Everyone knows cannabis is big business. And this prospect of economic growth and opportunity, of course, is one of the most persuasive arguments in the case for legalization. From seed to smoke, the cannabis industry stretches across multiple sectors of the economy. But who could have guessed that weed would attract the attention of the aquaculture industry as a means to increase profit margins? But some in the aquaculture, or fish-farming industry, are hoping cannabis can help their bottom line. Here’s why scientists gave fish weed.
Fish Farmers Hope Weed Will Help Fish Chill Out
Like other food industries, the aquaculture industry is fast-moving toward a large-scale, factory-style production system. Where once fish were farmed from extensive pond systems, now they’re grown and harvested from what are essentially barrels.
You’ve probably seen videos of factory farms, with animals packed into tight cages and pens, writhing in their own feces. For intensive fish farms, the situation is much the same.
Fish are packed into cramped, congested tanks. And this, predictably, leads to all sorts of grossness. The water quality is terrible, diseases are more rampant.
And it turns out, the fish don’t much like this, so they turn violent and aggressive toward each other.
The problem for the aquaculture industry is that the move toward intensive farming, which was supposed to increase profits, is turning out to be quite costly, as dead or diseased fish don’t make it to market.
But rather than returning to old methods, fish farmers are looking for an innovative solution. And here’s why scientists gave fish weed. Aquaculturists are hoping weed will help the fish chill out, given their fish-in-a-barrel situation.
Cannabis, of course, can help people relax. So researchers wanted to see whether weed pellets mixed in with fish food would have the same effect.
Does Weed Help Fish Relax?
No. No, it doesn’t.
At least, according to the researchers who fed cannabis oil to the fish. They had hoped that THC-rich cannabis oil would decrease stress and therefore instances of disease in factory-farmed tilapia.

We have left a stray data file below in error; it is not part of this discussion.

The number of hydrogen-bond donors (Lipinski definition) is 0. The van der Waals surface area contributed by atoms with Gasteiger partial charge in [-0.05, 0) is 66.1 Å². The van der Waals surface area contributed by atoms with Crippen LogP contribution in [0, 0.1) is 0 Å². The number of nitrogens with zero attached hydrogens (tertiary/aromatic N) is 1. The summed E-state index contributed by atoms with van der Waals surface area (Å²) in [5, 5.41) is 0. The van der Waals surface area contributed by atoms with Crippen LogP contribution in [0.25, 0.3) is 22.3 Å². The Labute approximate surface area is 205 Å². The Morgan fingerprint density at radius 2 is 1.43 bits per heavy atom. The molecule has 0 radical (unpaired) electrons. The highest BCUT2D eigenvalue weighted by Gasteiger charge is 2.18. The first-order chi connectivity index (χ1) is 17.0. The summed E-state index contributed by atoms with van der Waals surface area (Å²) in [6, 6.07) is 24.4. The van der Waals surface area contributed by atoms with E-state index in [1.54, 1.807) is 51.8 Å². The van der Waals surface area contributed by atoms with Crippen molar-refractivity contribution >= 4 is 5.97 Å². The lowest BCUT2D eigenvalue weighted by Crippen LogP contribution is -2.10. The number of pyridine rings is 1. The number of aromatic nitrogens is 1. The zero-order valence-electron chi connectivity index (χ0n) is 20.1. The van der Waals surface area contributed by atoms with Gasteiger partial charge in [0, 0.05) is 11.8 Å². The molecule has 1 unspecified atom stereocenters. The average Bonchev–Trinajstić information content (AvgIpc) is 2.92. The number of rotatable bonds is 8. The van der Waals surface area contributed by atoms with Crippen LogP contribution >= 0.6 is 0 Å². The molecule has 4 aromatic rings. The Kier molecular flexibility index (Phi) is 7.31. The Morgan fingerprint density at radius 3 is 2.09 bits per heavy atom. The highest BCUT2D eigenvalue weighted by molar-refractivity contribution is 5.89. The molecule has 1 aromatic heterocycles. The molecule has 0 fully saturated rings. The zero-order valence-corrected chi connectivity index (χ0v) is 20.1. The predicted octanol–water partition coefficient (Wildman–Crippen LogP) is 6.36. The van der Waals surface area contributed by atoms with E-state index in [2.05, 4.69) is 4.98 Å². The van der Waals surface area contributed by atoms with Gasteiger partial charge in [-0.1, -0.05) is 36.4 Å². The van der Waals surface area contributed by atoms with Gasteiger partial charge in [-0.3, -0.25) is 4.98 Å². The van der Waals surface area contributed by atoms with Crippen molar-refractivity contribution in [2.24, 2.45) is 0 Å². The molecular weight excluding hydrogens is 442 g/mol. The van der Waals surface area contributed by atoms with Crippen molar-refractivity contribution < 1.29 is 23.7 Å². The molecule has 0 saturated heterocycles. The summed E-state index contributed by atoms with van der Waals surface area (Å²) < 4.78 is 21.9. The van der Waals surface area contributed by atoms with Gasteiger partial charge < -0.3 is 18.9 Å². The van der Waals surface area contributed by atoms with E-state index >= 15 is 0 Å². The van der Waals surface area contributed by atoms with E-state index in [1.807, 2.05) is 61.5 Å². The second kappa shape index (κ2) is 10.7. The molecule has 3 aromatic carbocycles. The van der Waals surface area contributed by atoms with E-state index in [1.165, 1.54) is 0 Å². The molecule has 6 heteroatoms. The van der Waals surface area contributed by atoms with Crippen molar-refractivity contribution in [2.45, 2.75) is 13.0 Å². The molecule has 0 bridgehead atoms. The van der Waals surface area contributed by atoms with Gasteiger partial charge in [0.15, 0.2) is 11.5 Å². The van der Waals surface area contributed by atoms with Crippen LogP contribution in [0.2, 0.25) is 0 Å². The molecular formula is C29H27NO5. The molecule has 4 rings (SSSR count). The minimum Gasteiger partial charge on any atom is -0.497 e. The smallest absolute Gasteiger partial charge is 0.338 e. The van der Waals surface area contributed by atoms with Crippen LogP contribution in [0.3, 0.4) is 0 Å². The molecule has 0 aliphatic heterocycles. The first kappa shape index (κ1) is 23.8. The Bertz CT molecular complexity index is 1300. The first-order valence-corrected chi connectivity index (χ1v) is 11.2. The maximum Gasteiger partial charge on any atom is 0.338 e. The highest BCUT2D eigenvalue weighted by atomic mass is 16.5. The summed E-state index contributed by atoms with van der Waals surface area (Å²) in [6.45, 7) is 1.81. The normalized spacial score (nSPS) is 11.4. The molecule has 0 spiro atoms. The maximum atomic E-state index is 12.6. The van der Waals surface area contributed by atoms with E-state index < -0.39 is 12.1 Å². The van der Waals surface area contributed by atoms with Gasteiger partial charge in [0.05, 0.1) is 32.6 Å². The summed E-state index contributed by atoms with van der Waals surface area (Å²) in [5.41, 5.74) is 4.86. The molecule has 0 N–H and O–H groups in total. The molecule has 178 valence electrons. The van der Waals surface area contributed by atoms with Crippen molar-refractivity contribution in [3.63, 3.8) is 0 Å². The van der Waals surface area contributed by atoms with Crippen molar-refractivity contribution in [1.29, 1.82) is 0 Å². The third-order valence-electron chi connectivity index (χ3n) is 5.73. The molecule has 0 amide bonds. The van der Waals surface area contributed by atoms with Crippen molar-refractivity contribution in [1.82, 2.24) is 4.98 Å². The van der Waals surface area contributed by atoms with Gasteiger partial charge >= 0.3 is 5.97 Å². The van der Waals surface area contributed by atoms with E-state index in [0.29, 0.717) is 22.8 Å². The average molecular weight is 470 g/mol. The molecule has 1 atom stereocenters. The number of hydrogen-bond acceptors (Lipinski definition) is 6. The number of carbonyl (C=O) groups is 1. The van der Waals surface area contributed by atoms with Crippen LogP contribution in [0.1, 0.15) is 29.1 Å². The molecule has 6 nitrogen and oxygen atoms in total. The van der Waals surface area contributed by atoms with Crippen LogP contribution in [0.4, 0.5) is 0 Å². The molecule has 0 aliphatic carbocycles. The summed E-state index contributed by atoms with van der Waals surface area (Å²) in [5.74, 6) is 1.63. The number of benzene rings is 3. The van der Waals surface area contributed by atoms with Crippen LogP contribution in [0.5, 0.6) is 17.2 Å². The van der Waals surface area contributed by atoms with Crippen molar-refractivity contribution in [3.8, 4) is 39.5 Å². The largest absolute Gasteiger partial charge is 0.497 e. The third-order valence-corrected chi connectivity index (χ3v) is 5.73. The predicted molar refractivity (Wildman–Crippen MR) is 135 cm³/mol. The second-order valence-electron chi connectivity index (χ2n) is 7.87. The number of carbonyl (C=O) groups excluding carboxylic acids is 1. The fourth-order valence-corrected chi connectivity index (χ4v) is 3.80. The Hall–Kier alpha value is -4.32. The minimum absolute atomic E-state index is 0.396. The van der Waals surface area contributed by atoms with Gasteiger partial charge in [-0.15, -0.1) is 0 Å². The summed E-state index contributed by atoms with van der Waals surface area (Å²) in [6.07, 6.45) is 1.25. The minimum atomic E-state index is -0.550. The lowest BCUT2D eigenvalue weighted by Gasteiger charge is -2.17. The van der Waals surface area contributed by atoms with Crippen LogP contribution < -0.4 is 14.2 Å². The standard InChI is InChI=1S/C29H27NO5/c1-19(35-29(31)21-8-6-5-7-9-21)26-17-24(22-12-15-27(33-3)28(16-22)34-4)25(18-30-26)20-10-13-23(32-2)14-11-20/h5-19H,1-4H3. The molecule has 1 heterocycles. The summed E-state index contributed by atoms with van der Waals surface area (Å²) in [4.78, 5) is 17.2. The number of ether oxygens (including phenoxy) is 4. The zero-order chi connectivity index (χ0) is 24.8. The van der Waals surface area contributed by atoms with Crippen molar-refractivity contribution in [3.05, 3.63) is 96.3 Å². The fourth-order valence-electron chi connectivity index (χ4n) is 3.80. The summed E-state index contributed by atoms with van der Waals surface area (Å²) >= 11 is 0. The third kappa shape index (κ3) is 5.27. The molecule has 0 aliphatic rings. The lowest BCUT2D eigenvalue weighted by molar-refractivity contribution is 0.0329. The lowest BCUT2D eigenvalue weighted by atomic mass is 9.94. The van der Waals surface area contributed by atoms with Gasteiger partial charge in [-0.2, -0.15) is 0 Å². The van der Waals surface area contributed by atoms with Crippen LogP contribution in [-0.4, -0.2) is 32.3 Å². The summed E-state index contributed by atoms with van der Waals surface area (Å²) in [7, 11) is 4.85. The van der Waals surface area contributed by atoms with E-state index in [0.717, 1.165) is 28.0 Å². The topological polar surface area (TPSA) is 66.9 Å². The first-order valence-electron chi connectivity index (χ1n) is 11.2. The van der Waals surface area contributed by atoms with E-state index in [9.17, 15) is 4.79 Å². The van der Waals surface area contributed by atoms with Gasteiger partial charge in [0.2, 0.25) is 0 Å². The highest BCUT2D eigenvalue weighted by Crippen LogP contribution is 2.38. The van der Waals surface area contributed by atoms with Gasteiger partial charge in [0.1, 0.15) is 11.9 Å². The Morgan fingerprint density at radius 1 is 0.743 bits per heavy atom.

These scientists also investigated whether THC oil would help the fish grow more quickly and improve their immune system. Here’s why scientists gave fish weed: they wanted to give them the munchies in hopes they’d fatten up faster.
But, alas, the researchers did not get the effects they were hoping for.
Apparently, the THC did increase the metabolic rate of the fish. Studies into the effects of weed on human metabolism have shown that cannabis does have a positive metabolic effect. But researchers are still trying to understand exactly why.
The increase in fish metabolism, however, did not lead to an increase in fish growth. Like humans, stoned fish ate more food, but their increased metabolism simply burned through the calories, rather than increased their body mass.
In other words, cannabis oil had the opposite effect fish farmers were looking for. Profit margins would suffer from having to feed fish more food for the same product.
And since, the researchers argued, their results “suggest that cannabis does not improve immune response of tilapia or body composition,” and instead “reduce[s] growth rate,” it looks like weed is not the answer the aquaculture industry was looking for.
No, weed didn’t chill the fish out at all. Bummer.
Scientists Have Been Getting Fish High Since The ’70s!
Interestingly enough, this isn’t the first time scientists gave weed to fish to see if they would chillax.
Here’s why scientists gave fish weed back in 1971. They wanted to see if THC would lower the aggressive behavior of Siamese Fighting Fish, or ‘Betta’ fish (Betta splendens).
That results of that study, which appeared in the journal Pharmacology, indicated that THC was, in fact, a “strong suppressor” of aggressive behavior.
But after about 10 treatments of THC-laced food, the fish actually developed a tolerance to weed! So there’s only so much you can do to chill out an aggressive Betta fish. The more you know…
Darn it!!! I was hoping this would chill out my feisty Cichlid named Gil.